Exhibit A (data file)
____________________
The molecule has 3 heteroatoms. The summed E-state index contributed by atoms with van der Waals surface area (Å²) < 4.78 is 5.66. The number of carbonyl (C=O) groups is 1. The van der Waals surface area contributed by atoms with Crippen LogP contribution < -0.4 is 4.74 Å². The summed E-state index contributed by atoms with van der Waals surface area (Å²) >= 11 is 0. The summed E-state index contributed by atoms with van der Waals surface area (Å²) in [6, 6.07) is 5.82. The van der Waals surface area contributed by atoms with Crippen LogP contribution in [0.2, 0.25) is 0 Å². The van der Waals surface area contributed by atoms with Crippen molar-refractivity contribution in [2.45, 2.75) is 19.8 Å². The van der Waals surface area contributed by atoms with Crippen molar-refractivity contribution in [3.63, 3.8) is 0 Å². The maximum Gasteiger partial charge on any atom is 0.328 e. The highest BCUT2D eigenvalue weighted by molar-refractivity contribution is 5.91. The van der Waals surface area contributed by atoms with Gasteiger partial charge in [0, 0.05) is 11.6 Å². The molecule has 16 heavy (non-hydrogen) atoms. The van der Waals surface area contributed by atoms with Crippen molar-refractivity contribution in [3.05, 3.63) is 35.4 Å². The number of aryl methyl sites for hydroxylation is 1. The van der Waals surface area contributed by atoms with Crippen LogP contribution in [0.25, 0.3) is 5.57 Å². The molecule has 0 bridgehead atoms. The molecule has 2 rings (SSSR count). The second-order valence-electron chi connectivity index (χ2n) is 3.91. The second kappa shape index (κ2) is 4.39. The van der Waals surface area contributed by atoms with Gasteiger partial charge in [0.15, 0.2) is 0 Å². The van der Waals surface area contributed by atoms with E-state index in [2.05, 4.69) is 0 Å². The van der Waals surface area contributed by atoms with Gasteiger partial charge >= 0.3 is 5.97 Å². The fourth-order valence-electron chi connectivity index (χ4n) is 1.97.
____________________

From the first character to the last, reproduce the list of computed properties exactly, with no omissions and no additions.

The molecule has 3 heteroatoms. The summed E-state index contributed by atoms with van der Waals surface area (Å²) < 4.78 is 5.66. The number of carbonyl (C=O) groups is 1. The van der Waals surface area contributed by atoms with Crippen LogP contribution < -0.4 is 4.74 Å². The summed E-state index contributed by atoms with van der Waals surface area (Å²) >= 11 is 0. The summed E-state index contributed by atoms with van der Waals surface area (Å²) in [6, 6.07) is 5.82. The van der Waals surface area contributed by atoms with Crippen LogP contribution in [0.2, 0.25) is 0 Å². The van der Waals surface area contributed by atoms with Crippen molar-refractivity contribution in [2.45, 2.75) is 19.8 Å². The van der Waals surface area contributed by atoms with Crippen molar-refractivity contribution in [3.63, 3.8) is 0 Å². The maximum Gasteiger partial charge on any atom is 0.328 e. The highest BCUT2D eigenvalue weighted by molar-refractivity contribution is 5.91. The van der Waals surface area contributed by atoms with Gasteiger partial charge in [0, 0.05) is 11.6 Å². The molecule has 16 heavy (non-hydrogen) atoms. The van der Waals surface area contributed by atoms with Crippen molar-refractivity contribution in [3.05, 3.63) is 35.4 Å². The number of aryl methyl sites for hydroxylation is 1. The van der Waals surface area contributed by atoms with Crippen LogP contribution in [0.25, 0.3) is 5.57 Å². The molecule has 0 bridgehead atoms. The molecule has 2 rings (SSSR count). The second-order valence-electron chi connectivity index (χ2n) is 3.91. The second kappa shape index (κ2) is 4.39. The van der Waals surface area contributed by atoms with Gasteiger partial charge in [0.15, 0.2) is 0 Å². The van der Waals surface area contributed by atoms with E-state index in [2.05, 4.69) is 0 Å². The van der Waals surface area contributed by atoms with Gasteiger partial charge >= 0.3 is 5.97 Å². The fourth-order valence-electron chi connectivity index (χ4n) is 1.97.